• Bazman
            Posted August 2, 2012 at 1:14 pm | Permalink

            Most railway systems in the world are run by subsidy as it is very difficult to make a profit from railways. It’s called infrastructure and has many benefits for the population and business. You seem to be under the impression that the main benefactor of any business should be a few share holders and not the country as a whole. The rest just of the population who are unable to afford the services provided or an alternative if there is one can just sod off. If a company is not benefiting the country then the question should be asked as why they are able to operate here and for what reason.
            What do you propose? No upgrading of the railways and all the money spent on the roads?

          • Lindsay McDougall
            Posted August 3, 2012 at 8:24 am | Permalink

            Yes, Bazman. The costs of a transport service should, to the maximum extent possible, be paid for by the people that use it. Transport is an industry, not a social service.

          • Bazman
            Posted August 3, 2012 at 6:23 pm | Permalink

            Transport is part of the infrastructure and benefits everyone like sewers and clean water. It is paid for by the people that use it in the cost of the goods, taxes and the purchase of tickets and vehicles/maintenance. Are you really that simple or just stupid? I have had a deeper discussion with my six year old daughter on how nationality is determined for Olympic competitors down the pub.

          • Lindsay McDougall
            Posted August 5, 2012 at 11:50 pm | Permalink

            If Bazman had been around in Dr Beeching’s time, he would have opposed shutting any of the old, archaic, branch lines that were progressively becoming a millstone round the nation’s neck. I’d also lay a bet that he would have kept going those archaic, trade union dominated industries that business couldn’t afford – like ‘hot lead’ newspaper printing that cost a fortune and turned the Telegraph and the Times into profit free zones.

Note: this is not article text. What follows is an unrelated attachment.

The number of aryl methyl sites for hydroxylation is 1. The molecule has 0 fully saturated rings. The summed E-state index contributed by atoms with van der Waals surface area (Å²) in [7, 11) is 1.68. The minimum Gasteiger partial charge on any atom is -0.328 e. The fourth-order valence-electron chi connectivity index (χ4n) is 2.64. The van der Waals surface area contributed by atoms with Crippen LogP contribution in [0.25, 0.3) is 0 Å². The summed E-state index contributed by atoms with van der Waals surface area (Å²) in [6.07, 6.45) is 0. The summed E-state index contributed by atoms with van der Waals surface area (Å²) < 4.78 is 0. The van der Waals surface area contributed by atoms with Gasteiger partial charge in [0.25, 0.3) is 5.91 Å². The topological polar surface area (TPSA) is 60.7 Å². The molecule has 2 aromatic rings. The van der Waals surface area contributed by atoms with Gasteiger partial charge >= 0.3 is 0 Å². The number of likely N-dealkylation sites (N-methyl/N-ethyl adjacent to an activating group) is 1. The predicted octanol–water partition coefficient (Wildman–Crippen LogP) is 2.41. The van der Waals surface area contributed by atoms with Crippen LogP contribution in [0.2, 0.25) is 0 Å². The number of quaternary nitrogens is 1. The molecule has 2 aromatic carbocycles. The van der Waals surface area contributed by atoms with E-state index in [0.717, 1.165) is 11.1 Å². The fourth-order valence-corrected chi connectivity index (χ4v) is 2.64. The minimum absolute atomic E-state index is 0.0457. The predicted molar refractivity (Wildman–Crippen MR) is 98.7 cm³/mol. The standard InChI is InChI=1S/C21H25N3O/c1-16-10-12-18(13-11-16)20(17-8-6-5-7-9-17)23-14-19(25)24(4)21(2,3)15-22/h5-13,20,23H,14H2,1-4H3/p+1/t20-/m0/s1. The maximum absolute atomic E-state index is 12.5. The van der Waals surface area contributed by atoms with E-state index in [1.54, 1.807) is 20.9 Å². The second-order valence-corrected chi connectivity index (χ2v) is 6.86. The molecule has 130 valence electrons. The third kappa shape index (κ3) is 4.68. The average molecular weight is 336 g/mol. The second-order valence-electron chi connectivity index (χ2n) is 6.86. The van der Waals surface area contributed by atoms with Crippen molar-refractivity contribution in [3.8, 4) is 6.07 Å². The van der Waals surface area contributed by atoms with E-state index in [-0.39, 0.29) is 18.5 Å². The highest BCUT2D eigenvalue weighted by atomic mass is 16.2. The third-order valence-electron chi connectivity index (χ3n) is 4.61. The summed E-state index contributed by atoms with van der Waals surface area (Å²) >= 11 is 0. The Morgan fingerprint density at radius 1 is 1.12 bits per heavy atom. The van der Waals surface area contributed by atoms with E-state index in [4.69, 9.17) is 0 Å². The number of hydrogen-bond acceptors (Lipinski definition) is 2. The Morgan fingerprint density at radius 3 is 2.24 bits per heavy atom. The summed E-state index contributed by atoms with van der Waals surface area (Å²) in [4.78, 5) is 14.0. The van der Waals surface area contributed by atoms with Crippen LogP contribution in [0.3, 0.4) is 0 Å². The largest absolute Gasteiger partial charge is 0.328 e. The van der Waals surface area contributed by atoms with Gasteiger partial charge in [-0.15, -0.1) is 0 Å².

We don’t have “the infrastructure” because it’s pretty but because it’s useful. Different parts of the infrastucture benefit different people and some don’t benefit anybody at all. Also, you can’t lump users and taxpayers together as if they were one big happy family. Their interests diverge.

          • Bazman
            Posted August 6, 2012 at 8:26 am | Permalink

            And you would be putting the same argument forward on the building of the electricity grid and no doubt have the same views on internet infrastructure, access and speed.

  20. Posted July 31, 2012 at 10:58 am | Permalink

    Automated driverless rail with many single carriage uinits (like buses but cheaper) is simple & inexpensuve with today’s computers. They would greatly increase capacity, be available 24/7 and substantially reduce running costs. They would also make delivery of container loads anwhere there is a railway easy.